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How Hydrology Works


Hydrologists
Leonard Malczynski, a hydrologist, software engineer and economist with Sandia National Laboratories, creates models using system dynamics to help water planners predict how different factors can alter use by consumers.
Leonard Malczynski, a hydrologist, software engineer and economist with Sandia National Laboratories, creates models using system dynamics to help water planners predict how different factors can alter use by consumers.
Andy Nelson/The Christian Science Monitor/­Getty Images

Hydrology is the study of the flow of water through the hydrologic cycle, and Hydrologists are the people conducting the research. While most people don't think much about water, hydrologists examine every aspect of it -- where it comes from and in what quantities, where it goes, how it gets there and what happens to it in the process.

To do this, they use a lot of math and some really cool gadgets, and they even get a little wet sometimes. The results are astounding. Hydrologists help designers and engineers construct dams and levees to keep towns safe from flooding, track pollution and find new water sources -- they even help track water

in space.

Because water is everywhere and is so critical to nearly everything we do, hydrologists span almost every branch of science, from physics and geology to astronomy and ecology. There are so many ways to study the Earth's waters; here are just a few.

Spatial hydrology is the study of the movement of the waters of the Earth through the hydrologic cycle using a spatial database developed in a geographic information system (GIS). This means that they try to connect the varying space that is the land with the varying time and flow that is the water

[source: Purdue University].

Hydrogeology, or groundwater hydrology, tracks the flow of water through the soil and into underground systems. Hydrogeologists help find underground sources of water (aquifers) that we can tap into for drinking water. They monitor these, as well as the flow of water into underground sites to determine how much is taken out. They also figure out how water flows through soil. This may sound boring, but if you're a farmer who needs the right amount of soil moisture to grow your crops, it's vital information. Hydrogeologists help with irrigation practices and monitor pollution that seeps down through the soil into our wells.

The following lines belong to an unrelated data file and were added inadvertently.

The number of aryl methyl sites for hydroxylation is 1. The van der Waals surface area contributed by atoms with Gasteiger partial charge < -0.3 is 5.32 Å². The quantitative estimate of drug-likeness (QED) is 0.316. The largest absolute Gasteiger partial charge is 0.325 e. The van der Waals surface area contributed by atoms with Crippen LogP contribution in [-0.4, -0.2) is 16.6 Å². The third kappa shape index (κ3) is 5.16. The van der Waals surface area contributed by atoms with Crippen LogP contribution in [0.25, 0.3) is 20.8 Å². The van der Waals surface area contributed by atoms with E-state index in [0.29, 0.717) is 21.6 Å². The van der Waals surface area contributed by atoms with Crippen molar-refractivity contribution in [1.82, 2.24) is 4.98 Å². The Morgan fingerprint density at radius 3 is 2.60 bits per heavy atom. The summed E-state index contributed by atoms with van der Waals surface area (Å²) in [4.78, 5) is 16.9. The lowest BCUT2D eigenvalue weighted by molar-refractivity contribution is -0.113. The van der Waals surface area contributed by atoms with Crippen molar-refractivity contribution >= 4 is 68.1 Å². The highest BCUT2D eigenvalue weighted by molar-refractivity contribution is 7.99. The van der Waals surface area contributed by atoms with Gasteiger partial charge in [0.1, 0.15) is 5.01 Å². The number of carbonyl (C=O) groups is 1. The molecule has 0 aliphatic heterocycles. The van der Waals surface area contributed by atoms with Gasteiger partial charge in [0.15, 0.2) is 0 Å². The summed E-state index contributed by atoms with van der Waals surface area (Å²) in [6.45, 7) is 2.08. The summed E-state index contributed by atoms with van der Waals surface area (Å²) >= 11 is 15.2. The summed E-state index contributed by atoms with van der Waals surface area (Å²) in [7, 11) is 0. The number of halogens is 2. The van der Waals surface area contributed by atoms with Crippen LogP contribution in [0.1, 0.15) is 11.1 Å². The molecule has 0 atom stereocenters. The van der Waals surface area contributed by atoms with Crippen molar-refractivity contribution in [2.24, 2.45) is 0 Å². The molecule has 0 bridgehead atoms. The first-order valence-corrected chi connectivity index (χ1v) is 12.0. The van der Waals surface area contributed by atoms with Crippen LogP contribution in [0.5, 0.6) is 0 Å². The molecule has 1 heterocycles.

Vadose zone hydrology is a subset of hydrogeology that focuses on the layer of earth directly above an aquifer, called the vadose zone. This zone is important because it acts as a final filter and aeration device before rain becomes groundwater, which is sometimes taken straight from the ground through wells and used without purification methods. If the vadose zone is unhealthy, so is much of our drinking water.

Hydraulics has nothing to do with making your car do really cool tricks (well, it does, just not in this context). This is the study of the physical flow of water. Hydraulics professionals use mathematical modeling to track the flow of water from one source to another. The major purpose of this is to track not the water but contaminants in it. For example, if a factory is dumping industrial waste into a river, it will flow downstream and eventually get dispersed into the ocean. Who knows where it will end up? The people who study hydraulics do.

Hydrometeorology, also known as hydroclimatology, uses meteorological instruments to figure out how much rain will fall and in what specific areas. This is useful for many reasons -- not just so you know when to take your umbrella when leaving the house. Hydrometeorology can help determine how much water will reach one area in a given year. This helps with the building of flood-control devices and

irrigation systems.

In a form of science known as dendrohydrology, dendrohydrologists use tree rings to help determine historical rainfall and drought conditions, stream flow, runoff, and much more. Knowing this information can help regions without reliable historical records predict the hydrological future.

If the world's water supply contains the same amount of water today as it did in the beginning, then how is it possible to waste water? Won't it just come back? Why do people fight over water? Find out on the

next page.